In case of acute poisoning with grapes or raisins, you should go to the vet immediately and call him beforehand. This will ensure that the vet is available and can prepare for the case. They might be able to give you advice over the phone. In case of poisoning, every minute counts to prevent the poison from getting from the stomach into the blood and possibly causing irreparable damage.

Unfortunately, there is no antidote for grapes and raisins. Your vet will try to remove the grape toxin from the dog's body. There are different methods to do this, but they are only successful in the first 2 hours after ingestion of the grapes. For example, by administering activated charcoal, the poison can be bound in the gastrointestinal tract and excreted with the faeces.

Use charcoal to bind the toxin in the body and eliminate it

The best thing you can do, in consultation with your vet, is to give the dog charcoal tablets or, even better, activated charcoal dissolved in water directly as soon as possible after ingestion of the poison, so that the poison is bound in the gastrointestinal tract and does not pass into the blood.

Activated charcoal administration: dosage and preparation

  • Dissolve 1-4 g of activated charcoal per kilogram of bodyweight in water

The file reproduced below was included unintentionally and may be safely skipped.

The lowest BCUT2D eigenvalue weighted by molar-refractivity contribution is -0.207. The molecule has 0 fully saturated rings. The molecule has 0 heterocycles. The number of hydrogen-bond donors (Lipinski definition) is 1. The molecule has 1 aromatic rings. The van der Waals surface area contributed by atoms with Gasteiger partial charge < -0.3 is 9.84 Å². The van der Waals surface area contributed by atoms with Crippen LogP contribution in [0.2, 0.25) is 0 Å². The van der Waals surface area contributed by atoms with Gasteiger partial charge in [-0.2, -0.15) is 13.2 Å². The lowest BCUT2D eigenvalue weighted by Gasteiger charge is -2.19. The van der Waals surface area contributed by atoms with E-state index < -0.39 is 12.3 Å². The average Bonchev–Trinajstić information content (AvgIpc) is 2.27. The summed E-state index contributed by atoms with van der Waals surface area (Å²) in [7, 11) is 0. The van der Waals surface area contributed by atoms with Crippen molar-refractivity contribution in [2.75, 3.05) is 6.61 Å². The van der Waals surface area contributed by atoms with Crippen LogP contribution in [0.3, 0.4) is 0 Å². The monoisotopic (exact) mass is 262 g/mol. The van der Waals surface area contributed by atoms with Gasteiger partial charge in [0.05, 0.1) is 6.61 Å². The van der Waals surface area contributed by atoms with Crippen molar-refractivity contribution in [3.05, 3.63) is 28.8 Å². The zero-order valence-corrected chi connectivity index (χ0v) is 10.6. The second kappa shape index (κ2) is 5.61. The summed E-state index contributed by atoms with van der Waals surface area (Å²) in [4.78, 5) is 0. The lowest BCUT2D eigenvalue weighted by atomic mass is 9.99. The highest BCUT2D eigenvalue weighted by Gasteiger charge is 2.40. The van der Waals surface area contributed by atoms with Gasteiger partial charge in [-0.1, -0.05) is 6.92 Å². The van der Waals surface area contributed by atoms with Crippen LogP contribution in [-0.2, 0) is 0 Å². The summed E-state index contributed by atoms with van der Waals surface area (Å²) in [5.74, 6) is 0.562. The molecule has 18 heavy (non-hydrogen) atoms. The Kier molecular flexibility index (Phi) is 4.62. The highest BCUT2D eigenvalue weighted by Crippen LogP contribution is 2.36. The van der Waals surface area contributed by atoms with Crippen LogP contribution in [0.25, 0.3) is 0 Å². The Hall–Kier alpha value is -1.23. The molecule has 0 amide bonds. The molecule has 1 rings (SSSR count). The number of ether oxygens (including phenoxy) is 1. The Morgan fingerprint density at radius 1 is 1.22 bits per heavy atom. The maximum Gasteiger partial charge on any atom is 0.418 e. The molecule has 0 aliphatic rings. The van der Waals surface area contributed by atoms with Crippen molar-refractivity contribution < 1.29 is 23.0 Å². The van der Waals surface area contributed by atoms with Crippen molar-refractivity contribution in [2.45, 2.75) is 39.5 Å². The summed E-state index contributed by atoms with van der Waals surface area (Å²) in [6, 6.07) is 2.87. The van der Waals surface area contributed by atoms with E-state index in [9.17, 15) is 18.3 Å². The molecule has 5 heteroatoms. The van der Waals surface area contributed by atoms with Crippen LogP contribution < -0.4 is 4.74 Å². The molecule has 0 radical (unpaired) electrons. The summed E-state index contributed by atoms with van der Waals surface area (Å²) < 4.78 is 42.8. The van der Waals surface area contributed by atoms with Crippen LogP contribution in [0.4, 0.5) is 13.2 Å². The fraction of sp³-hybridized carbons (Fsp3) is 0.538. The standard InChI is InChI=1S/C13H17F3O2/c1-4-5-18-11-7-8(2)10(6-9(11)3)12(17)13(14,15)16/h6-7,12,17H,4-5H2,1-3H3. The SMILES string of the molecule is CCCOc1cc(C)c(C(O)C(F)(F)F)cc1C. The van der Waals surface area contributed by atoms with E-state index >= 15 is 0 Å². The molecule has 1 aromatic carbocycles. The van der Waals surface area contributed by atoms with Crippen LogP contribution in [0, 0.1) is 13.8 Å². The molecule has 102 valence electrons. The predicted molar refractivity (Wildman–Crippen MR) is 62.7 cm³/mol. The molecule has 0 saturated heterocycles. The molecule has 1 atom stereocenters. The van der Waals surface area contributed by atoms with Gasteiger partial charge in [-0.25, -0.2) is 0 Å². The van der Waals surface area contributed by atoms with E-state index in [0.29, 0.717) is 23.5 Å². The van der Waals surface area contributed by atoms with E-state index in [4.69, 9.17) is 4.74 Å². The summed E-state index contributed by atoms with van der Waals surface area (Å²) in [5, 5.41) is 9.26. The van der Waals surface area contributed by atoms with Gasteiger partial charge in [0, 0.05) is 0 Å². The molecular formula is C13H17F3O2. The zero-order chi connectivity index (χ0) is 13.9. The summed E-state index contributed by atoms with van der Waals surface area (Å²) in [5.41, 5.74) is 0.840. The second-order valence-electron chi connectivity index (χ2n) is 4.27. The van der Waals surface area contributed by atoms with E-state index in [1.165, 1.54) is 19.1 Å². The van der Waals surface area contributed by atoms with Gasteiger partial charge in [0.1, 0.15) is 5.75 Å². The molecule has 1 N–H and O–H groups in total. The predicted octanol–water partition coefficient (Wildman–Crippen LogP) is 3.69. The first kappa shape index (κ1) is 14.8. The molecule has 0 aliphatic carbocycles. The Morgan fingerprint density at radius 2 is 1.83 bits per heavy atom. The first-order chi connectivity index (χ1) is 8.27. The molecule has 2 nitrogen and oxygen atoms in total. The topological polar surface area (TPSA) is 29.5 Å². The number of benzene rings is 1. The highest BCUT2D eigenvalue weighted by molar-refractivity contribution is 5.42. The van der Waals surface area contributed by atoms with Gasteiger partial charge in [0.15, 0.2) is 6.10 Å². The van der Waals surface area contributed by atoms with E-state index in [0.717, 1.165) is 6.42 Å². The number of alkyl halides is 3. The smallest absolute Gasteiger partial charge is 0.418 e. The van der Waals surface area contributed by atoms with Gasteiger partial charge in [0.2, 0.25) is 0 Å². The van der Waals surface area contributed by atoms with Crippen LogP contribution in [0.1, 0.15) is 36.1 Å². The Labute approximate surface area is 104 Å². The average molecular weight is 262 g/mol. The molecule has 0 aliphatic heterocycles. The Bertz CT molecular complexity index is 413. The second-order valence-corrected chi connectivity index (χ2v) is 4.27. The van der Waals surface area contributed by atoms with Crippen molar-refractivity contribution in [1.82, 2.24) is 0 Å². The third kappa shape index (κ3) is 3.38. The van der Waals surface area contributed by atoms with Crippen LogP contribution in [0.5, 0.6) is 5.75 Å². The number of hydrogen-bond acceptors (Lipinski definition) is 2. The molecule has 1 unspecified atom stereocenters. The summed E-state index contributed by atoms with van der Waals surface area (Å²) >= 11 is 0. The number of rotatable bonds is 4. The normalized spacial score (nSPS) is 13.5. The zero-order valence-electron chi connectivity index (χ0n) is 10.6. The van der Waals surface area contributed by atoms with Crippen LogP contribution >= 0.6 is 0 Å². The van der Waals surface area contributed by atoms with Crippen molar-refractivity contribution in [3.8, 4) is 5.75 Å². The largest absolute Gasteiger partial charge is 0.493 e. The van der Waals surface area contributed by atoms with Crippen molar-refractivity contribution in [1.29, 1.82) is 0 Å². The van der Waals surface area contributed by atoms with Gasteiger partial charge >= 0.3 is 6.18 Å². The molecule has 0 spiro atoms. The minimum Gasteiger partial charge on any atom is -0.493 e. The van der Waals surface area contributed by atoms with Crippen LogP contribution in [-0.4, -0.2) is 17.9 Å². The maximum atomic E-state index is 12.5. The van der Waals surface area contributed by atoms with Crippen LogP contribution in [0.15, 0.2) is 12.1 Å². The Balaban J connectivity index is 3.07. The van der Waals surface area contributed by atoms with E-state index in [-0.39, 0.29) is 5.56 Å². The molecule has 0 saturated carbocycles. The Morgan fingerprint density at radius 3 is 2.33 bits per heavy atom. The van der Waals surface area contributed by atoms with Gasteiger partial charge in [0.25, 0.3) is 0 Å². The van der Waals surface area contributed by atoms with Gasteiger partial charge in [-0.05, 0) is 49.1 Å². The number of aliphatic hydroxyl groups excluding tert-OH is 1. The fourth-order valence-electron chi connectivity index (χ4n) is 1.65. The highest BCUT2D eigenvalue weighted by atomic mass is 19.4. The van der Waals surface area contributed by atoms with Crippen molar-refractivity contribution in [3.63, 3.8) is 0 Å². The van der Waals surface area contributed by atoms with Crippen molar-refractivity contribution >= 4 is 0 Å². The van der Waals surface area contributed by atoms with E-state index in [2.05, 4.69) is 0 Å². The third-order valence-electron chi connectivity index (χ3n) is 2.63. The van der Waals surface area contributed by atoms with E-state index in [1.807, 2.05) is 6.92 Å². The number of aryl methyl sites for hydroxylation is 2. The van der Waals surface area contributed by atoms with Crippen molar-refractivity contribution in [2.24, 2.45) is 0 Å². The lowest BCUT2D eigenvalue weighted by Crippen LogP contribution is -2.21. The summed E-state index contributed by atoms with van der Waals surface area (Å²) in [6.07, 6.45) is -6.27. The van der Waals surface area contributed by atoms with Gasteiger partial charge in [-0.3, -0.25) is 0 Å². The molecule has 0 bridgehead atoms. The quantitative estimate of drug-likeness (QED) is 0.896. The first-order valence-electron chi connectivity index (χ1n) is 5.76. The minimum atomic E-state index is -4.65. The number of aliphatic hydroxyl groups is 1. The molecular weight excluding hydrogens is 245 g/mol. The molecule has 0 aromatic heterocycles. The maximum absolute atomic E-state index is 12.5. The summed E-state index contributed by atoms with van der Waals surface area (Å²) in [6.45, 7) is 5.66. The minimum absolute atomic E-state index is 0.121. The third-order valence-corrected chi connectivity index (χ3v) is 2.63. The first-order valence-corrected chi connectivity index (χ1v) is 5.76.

• 5ml of water per gram of activated charcoal
  • Give the activated charcoal solution directly to the dog

Your vet can use a variety of medications to induce vomiting in the dog to remove the toxin from the body. If the poisoning is severe, the vet will try to control the symptoms of the kidneys with infusion therapy, and if the kidneys are severely damaged, with dialysis and medication. This can take up to 72 hours.

However, the first symptoms of grape poisoning may appear within the first few hours after ingestion of the poison. In case of severe poisoning, death may occur after 2-3 days.


What is the prognosis in case of grape poisoning in dogs?

In the case of poisoning with grapes or raisins, dogs react very differently to the poison. Also, the prognosis depends not only on the individual reaction of the dog, but also on the dose, the size and the general condition of the dog.

Unfortunately, the prognosis is often poor or even very poor in cases of severe poisoning with grapes where the kidneys are affected. Immediate treatment is important. In the first two hours after ingestion of the grapes or sultanas, the chances are much better.


Keep grapes and raisins away from the dog

There are different ways for dogs to reach grapes or sultanas. Raisins, sultanas and currants taste sweet, so they attract some dogs.

Thus, dried grapes are present in many sweets such as cakes and biscuits:

  • Muesli
  • Cake
  • Biscuits
  • Stollen at Christmas time
  • Buns
  • Trail mix
  • Bars

Of course, special care should also be taken when walking near vineyards! Not only could the dog eat the grapes here, but the vineyards are also fertilised with residues from the pressing of the grapes (pomace).

Therefore: educate all family members and people who look after your dog that grapes and raisins can be very toxic for the dog. Ask everyone not to leave them open in the house, in the car or in the garden! Especially at Christmas, there are many sweets with raisins. Unfortunately, the most common poisonings are with raisins, but of course also with chocolate.